(
subkey
,
shape
=
[
3
,
3
])
(
y
)
[[
0.34896135
0.48210478
0.02053976
]
[
0.53161216
0.48158717
0.78698325
]
[
0.07476437
0.04522789
0.3543167
]]
JAX first requires you to create a randomnumber key
from a seed. This key is then passed into randomnumber generation functions like uniform
to create random numbers in the 0 to 1 range.
To create more random numbers, however, JAX requires that you split the key into two parts: a new key to generate other keys, and a subkey to generate new random numbers. This allows JAX to deterministically and reliably reproduce random numbers even when many parallel operations are calling the randomnumber generator. We just split a key into as many parallel operations as needed, and the random numbers resulting are now randomly distributed but also reproducible. This is a nice property when you want to reproduce experiments reliably.
JustinTime Compilation
JAX starts to diverge from NumPy in terms of execution speed when we start using JIT compilation. JITing code—transforming the code to be compiled just in time—allows the same code to run on CPUs, GPUs, or TPUs:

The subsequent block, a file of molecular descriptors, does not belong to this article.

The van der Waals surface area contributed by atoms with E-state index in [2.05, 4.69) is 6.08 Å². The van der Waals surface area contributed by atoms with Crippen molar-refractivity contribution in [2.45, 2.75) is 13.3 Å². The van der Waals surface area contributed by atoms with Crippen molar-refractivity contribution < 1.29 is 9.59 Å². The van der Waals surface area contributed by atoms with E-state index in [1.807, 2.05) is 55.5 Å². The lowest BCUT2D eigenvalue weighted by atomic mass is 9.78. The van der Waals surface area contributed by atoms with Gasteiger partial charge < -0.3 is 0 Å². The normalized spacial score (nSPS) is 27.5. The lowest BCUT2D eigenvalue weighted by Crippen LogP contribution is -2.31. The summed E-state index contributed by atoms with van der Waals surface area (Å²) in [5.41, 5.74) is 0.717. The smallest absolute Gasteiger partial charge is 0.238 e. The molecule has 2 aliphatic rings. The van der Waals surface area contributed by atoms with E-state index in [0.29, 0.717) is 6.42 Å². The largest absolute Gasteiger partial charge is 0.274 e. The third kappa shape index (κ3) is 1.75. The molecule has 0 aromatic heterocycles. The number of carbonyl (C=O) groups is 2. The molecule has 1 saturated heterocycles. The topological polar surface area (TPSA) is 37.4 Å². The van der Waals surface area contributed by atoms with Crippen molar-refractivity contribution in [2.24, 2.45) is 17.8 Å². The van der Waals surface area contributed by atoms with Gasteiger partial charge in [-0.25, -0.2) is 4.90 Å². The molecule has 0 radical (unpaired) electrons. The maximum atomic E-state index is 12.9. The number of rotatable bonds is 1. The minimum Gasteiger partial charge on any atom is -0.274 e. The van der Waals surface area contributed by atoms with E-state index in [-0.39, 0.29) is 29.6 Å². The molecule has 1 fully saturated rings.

import
jax
x
=
random
.
uniform
(
key
,
shape
=
[
2048
,
2048
])

0.5
def
my_function
(
x
):
x
=
x
@
x
return
jnp
.
maximum
(
0.0
,
x
)
%
timeit
my_function
(
x
)
.
block_until_ready
()
302
ms
±
9
ms
per
loop
(
mean
±
std
.
dev
.
of
7
runs
,
1
loop
each
)
my_function_jitted
=
jax
.
jit
(
my_function
)
%
timeit
my_function_jitted
(
x
)
.
block_until_ready
()
294
ms
±
5.45
ms
per
loop
(
mean
±
std
.
dev
.
of
7
runs
,
1
loop
each
)
The JITed code is not that much faster on a CPU but will be dramatically faster on a GPU or TPU backend. Compilation also carries some overhead when the function is called the first time, which can skew the timing of the first call. Functions that can be JITed have restrictions, such as mostly calling JAX operations inside and having restrictions on loop operations. Variablelength loops trigger frequent recompilations. The “JustinTime Compilation with JAX” documentation covers a lot of the nuances of getting functions to JIT compile.
Summary
While we haven’t done much math yet, we have gotten to the point where we can begin providing recommendations and implementing deeper logic into these components. We’ll start doing things that look like ML soon enough.
So far, we have defined what a recommendation problem is, set up the core architecture of our recommendation system—the collector, the ranker, and the server—and shown a couple of trivial recommenders to illustrate how the pieces come together.
Next we’ll explain the core relationship that recommendation systems seek to exploit: the useritem matrix. This matrix lets us build a model of personalization that will lead to ranking.